Large-cap funds can be great for investors who have longer-term investment timelines and would like to "buy and hold". There are many large-cap income funds that are great income vehicles for those who want to take on less risk. But for those seeking greater diversification in smaller, more aggressive companies, large-cap funds probably aren't the answer.
Looking at Returns
Once you understand the fundamental differences among small-, mid- and large-cap funds, it's important to look at real world returns to get a clearer picture of what is right for you.
If you look at the table showing Morningstar Funds in Figure 1, you will see that small- and mid-cap funds outperformed large-cap funds over the five-year period reviewed. And, although it's not shown in this table, the same is also true for a 10-year period. For the five-year period between 2001 and 2006, the Dow Jones Industrial Average returned a meager 1.38%, while the Nasdaq Composite came in only slightly higher at 1.63%. Figure 1 also shows that, with the exception of the Morningstar Large Value, the rest of the large-cap returns hover around the returns of the broader indexes. The conclusion is that in years of moderate index returns, small and mid-cap funds can often produce more significant returns than their large-cap counterparts.
Breaking It Down
Why have small and mid caps been producing greater returns than large caps in recent years? Generally speaking, small and mid-cap companies have the ability to produce greater returns through more agile and dynamic businesses that tend to be more growth oriented than larger conglomerates. Simply put, a company with a $1 billion market cap can much more easily double its entire market cap than a large conglomerate of $50 billion. And because share price is an important factor in measuring market cap, a rapidly growing market cap most often translates to the price of the stock climbing higher as well.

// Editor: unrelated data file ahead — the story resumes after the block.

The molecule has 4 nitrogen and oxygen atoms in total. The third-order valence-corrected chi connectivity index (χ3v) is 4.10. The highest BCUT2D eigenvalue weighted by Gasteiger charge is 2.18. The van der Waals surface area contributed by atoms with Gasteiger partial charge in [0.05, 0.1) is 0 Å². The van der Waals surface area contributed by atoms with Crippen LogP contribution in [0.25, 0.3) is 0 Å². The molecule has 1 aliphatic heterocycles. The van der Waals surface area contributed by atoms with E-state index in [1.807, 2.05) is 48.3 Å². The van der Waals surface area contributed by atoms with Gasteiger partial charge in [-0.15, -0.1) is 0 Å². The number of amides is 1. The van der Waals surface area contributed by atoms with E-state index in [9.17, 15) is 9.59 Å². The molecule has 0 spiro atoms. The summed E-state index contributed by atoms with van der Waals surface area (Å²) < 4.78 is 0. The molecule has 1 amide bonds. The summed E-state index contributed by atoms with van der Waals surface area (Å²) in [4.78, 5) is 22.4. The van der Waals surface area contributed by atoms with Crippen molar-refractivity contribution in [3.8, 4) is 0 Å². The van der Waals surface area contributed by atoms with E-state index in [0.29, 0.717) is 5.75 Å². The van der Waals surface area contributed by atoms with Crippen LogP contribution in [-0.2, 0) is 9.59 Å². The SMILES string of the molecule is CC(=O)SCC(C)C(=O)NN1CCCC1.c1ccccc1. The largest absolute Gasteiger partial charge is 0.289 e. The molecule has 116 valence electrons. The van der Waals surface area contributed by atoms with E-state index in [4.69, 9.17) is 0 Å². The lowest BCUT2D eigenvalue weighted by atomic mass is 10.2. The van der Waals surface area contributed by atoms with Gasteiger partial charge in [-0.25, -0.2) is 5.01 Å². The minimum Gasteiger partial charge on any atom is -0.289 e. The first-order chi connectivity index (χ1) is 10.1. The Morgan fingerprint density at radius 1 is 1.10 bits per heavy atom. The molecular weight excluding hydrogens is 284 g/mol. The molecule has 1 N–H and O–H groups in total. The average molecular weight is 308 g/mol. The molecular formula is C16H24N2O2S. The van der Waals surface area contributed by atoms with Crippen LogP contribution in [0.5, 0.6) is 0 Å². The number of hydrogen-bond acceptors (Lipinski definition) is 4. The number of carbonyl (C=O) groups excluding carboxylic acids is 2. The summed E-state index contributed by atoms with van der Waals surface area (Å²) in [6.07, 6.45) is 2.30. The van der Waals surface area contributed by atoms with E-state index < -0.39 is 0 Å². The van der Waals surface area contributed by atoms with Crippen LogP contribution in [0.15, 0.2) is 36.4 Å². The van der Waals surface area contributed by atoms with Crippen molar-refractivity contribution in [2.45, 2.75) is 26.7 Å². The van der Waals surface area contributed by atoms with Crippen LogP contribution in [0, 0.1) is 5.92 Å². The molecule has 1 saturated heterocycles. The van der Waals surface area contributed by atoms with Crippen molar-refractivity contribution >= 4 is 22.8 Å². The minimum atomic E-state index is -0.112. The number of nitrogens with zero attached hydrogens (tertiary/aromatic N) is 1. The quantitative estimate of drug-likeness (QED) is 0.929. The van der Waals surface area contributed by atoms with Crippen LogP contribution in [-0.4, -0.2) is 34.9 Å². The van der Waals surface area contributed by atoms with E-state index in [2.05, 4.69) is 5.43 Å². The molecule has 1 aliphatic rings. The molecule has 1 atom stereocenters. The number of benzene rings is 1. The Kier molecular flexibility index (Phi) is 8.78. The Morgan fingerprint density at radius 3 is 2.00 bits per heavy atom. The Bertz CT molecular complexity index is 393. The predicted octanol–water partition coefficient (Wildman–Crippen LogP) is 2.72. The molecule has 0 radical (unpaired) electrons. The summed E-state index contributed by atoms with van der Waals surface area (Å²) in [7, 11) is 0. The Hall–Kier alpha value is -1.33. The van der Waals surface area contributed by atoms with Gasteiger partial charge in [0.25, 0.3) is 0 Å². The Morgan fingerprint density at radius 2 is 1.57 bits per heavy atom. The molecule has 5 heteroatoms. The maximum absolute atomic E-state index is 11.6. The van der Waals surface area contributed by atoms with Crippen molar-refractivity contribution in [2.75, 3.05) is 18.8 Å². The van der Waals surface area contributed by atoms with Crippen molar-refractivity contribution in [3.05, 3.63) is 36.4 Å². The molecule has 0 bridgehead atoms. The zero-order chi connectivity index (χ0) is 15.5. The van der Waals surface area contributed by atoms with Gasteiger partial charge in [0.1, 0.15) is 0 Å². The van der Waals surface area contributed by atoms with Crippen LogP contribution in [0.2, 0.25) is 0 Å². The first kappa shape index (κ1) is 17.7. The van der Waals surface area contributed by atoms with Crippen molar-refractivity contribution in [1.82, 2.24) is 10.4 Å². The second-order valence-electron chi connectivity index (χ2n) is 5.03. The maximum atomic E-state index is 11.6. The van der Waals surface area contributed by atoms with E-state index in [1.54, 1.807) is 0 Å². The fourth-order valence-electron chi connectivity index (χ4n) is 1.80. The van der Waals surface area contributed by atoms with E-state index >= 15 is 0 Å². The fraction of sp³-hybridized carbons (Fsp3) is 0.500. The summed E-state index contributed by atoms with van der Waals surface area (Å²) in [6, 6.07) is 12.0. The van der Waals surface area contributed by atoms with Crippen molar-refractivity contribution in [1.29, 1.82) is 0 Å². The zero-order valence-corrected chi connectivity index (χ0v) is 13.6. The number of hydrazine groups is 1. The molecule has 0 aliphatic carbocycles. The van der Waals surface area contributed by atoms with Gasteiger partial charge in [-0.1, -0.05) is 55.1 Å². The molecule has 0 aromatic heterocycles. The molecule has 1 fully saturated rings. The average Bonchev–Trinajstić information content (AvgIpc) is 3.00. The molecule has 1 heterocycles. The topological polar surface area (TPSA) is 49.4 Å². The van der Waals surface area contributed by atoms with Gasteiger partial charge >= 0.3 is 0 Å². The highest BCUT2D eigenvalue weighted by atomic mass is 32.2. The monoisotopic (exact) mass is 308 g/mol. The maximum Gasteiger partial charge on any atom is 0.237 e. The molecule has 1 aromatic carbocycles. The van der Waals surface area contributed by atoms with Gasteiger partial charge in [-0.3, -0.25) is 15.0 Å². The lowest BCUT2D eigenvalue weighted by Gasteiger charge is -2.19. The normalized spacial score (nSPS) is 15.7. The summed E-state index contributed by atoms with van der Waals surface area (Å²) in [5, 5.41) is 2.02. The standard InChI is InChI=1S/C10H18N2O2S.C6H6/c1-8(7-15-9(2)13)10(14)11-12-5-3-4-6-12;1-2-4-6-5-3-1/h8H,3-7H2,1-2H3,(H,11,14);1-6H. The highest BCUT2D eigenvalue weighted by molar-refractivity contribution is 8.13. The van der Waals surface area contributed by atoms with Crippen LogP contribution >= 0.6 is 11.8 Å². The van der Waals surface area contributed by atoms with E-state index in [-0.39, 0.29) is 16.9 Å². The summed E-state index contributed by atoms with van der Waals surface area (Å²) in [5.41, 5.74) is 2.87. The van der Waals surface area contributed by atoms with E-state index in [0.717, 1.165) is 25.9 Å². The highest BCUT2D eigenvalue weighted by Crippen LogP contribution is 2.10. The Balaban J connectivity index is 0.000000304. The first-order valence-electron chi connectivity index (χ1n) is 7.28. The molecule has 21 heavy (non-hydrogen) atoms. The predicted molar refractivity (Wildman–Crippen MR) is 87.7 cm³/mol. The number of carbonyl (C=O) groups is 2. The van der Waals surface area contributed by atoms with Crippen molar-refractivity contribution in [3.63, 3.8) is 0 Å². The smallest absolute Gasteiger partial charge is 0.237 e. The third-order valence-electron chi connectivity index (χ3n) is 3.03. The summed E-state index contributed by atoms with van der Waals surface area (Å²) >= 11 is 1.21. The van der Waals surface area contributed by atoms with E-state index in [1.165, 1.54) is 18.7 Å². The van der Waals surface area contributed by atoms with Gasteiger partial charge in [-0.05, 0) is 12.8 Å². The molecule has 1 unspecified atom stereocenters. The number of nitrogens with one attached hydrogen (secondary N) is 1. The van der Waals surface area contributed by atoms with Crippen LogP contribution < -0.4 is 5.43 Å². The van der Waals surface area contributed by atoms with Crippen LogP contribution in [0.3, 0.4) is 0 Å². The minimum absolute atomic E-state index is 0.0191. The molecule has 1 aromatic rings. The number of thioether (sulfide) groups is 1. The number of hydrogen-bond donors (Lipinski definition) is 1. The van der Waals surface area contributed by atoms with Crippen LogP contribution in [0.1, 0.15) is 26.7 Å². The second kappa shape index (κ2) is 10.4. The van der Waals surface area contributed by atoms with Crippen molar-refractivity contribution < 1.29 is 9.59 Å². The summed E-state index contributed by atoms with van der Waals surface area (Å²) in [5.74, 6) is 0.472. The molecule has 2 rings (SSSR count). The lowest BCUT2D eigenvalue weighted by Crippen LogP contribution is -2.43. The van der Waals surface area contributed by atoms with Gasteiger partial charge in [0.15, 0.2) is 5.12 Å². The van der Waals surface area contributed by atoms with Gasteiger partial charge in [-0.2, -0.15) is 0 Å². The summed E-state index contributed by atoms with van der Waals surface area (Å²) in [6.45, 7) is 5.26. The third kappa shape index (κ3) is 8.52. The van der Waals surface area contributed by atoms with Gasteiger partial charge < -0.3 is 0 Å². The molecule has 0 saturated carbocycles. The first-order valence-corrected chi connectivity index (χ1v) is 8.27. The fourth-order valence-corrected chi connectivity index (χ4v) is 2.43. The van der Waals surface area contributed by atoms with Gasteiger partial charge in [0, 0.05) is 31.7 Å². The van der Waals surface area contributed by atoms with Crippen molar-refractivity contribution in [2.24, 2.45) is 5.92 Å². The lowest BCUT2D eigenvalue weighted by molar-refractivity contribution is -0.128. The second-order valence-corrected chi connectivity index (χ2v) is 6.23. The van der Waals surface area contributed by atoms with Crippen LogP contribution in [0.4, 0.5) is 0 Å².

Of course, there will always be examples that buck the trend, but overall, the numbers show that small- and mid-cap funds are goods bets for higher returns.
Consider this analogy: the small grocery store on the corner of your street is probably able to switch its products much more quickly than a mega-chain like Walmart, right? Although smaller companies may not have the same price influence as larger companies, they can tailor their products to a more specific audience to produce significant location and client-specific returns. Large-cap funds invest in larger companies, while small-cap funds take stakes in smaller, more sector-specific securities. So, when you invest in small-cap funds, it\'s like you have the opportunity to invest in 100 successful corner stores instead of a mega-company like Walmart.
Also keep in mind that when fund managers invest in smaller companies, they work very hard to ensure that the small and mid-cap companies are financially sound and have healthy management teams.
The Bottom Line
When you consider what type of mutual fund is right for your portfolio, it's crucial that you remember that there are many other factors to consider, including whether the fund specializes in growth, value or another investing style. What's more, you have to be able to distinguish between load or no-load funds, and determine whether you prefer open or closed-end funds.
As always, you need to do your homework and research the funds in which you are investing - mutual fund companies have been known to roll their bad funds into better performing funds. Understanding the pros and cons of the various market cap funds is a good first step to determining which funds best suit your portfolio and your investment style, but a savvy investor knows that his or her work is never done.